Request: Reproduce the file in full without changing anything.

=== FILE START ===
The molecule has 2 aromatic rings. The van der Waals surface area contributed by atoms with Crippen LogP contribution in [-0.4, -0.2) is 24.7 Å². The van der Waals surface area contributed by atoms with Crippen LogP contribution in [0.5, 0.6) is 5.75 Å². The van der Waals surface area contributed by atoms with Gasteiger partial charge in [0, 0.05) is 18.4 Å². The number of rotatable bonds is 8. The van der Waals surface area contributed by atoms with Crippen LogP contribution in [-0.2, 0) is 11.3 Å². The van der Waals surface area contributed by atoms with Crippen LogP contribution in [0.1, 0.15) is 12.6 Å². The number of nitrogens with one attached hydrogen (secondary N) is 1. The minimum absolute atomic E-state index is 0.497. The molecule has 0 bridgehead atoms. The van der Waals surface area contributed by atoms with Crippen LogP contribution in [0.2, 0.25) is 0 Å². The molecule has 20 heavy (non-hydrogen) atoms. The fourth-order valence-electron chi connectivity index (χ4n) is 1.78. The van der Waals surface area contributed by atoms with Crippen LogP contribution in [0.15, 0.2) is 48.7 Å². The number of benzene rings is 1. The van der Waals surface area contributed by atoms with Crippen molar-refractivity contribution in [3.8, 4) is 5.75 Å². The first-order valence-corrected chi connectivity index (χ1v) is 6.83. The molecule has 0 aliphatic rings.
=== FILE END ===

The molecule has 2 aromatic rings. The van der Waals surface area contributed by atoms with Crippen LogP contribution in [-0.4, -0.2) is 24.7 Å². The van der Waals surface area contributed by atoms with Crippen LogP contribution in [0.5, 0.6) is 5.75 Å². The van der Waals surface area contributed by atoms with Gasteiger partial charge in [0, 0.05) is 18.4 Å². The number of rotatable bonds is 8. The van der Waals surface area contributed by atoms with Crippen LogP contribution in [-0.2, 0) is 11.3 Å². The van der Waals surface area contributed by atoms with Crippen LogP contribution in [0.1, 0.15) is 12.6 Å². The number of nitrogens with one attached hydrogen (secondary N) is 1. The minimum absolute atomic E-state index is 0.497. The molecule has 0 bridgehead atoms. The van der Waals surface area contributed by atoms with Crippen LogP contribution in [0.2, 0.25) is 0 Å². The molecule has 20 heavy (non-hydrogen) atoms. The fourth-order valence-electron chi connectivity index (χ4n) is 1.78. The van der Waals surface area contributed by atoms with Crippen LogP contribution in [0.15, 0.2) is 48.7 Å². The number of benzene rings is 1. The van der Waals surface area contributed by atoms with Crippen molar-refractivity contribution in [3.8, 4) is 5.75 Å². The first-order valence-corrected chi connectivity index (χ1v) is 6.83. The molecule has 0 aliphatic rings.